GSBS Student Publications


Viral replication and paracrine effects result in distinct, functional responses of dendritic cells following infection with dengue 2 virus

UMMS Affiliation

Graduate School of Biomedical Sciences; Center for Infectious Disease and Vaccine Research



Document Type


Medical Subject Headings

Chemokines; Cytokines; Dendritic Cells; Dengue; Dengue Virus; Disease Susceptibility; Flow Cytometry; Humans; Monocytes; T-Lymphocytes; Thymidine; Virus Replication


Life Sciences | Medicine and Health Sciences


Dengue virus (DENV), a re-emerging arbovirus, readily infects dendritic cells (DC) in culture and in vivo. However, there have been contradictory reports regarding the effect of DENV infection on DC activation and maturation. DC undergo a series of functional changes following exposure to infectious agents, including cytokine production and costimulatory and MHC molecule induction, culminating in stimulation of adaptive immune responses. Immunological memory to primary DENV infection critically influences disease severity during subsequent infections with heterologous serotypes. To explore these phenomena, we examined DENV infection-dependent and -independent effects on DC secretory, phenotypic, and allostimulatory functions. DENV infection of DC resulted in the secretion of a broad array of cytokines and chemokines. Type I IFN produced by DC inhibited propagation of infection and induced the chemokine IFN-gamma-inducible protein 10 (IP-10; CXCL10). Based on intracellular cytokine staining, infected DC produced less IP-10 but more TNF-alpha than uninfected bystander cells in the same culture. DENV exposure activated surface molecule expression on infected and bystander cells; infected DC had enhanced programmed death ligand 2 (PD-L2) and MHC II expression but reduced levels of PD-L1, CD80, CD86, and MHC I relative to bystander DC. Dengue-infected DC cultures stimulated resting allogeneic CD4 T cell proliferation, although an increasing multiplicity of infection was associated with decreasing stimulatory capacity of DC. These data demonstrate that functional maturation of DC in response to dengue infection is modified by the presence of virus through IFN-dependent and -independent mechanisms with consequences for the development of adaptive immunity.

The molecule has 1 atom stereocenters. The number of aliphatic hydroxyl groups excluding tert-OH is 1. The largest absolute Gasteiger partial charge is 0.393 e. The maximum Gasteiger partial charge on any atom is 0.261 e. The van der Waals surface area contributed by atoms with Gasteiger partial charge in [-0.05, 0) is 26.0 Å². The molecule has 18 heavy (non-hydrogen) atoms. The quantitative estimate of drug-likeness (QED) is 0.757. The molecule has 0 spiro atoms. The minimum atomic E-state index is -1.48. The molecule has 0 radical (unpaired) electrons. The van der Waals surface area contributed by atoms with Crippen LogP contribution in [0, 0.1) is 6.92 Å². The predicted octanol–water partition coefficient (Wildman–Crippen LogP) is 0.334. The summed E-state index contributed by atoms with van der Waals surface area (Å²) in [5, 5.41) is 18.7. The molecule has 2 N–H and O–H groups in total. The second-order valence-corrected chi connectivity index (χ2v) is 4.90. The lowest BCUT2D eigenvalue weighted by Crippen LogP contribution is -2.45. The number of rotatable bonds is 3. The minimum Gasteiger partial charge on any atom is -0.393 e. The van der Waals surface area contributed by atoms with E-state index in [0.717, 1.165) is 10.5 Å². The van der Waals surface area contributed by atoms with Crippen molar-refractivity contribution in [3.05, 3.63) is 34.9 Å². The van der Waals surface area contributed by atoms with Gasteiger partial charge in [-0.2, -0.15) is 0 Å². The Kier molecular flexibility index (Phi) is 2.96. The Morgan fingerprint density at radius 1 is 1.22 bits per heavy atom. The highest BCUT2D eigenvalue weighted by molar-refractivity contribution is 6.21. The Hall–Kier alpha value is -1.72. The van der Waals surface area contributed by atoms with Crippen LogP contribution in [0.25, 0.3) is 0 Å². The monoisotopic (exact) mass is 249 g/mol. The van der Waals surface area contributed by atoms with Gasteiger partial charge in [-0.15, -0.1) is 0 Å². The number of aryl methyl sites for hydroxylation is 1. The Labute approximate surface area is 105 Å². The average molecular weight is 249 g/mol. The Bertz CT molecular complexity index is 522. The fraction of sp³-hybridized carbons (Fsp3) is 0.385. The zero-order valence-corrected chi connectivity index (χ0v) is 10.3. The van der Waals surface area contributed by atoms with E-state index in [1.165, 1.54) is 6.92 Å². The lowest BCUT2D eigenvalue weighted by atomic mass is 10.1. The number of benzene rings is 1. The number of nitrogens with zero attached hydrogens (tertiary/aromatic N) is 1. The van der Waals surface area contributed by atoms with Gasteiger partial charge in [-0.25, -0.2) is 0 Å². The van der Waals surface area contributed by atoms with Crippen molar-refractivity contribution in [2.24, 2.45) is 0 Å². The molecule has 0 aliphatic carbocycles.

Rights and Permissions

Citation: J Leukoc Biol. 2008 Oct;84(4):1028-38. Epub 2008 Jul 23. Link to article on publisher's site

DOI of Published Version


Related Resources

Link to Article in PubMed

Journal Title

Journal of leukocyte biology

PubMed ID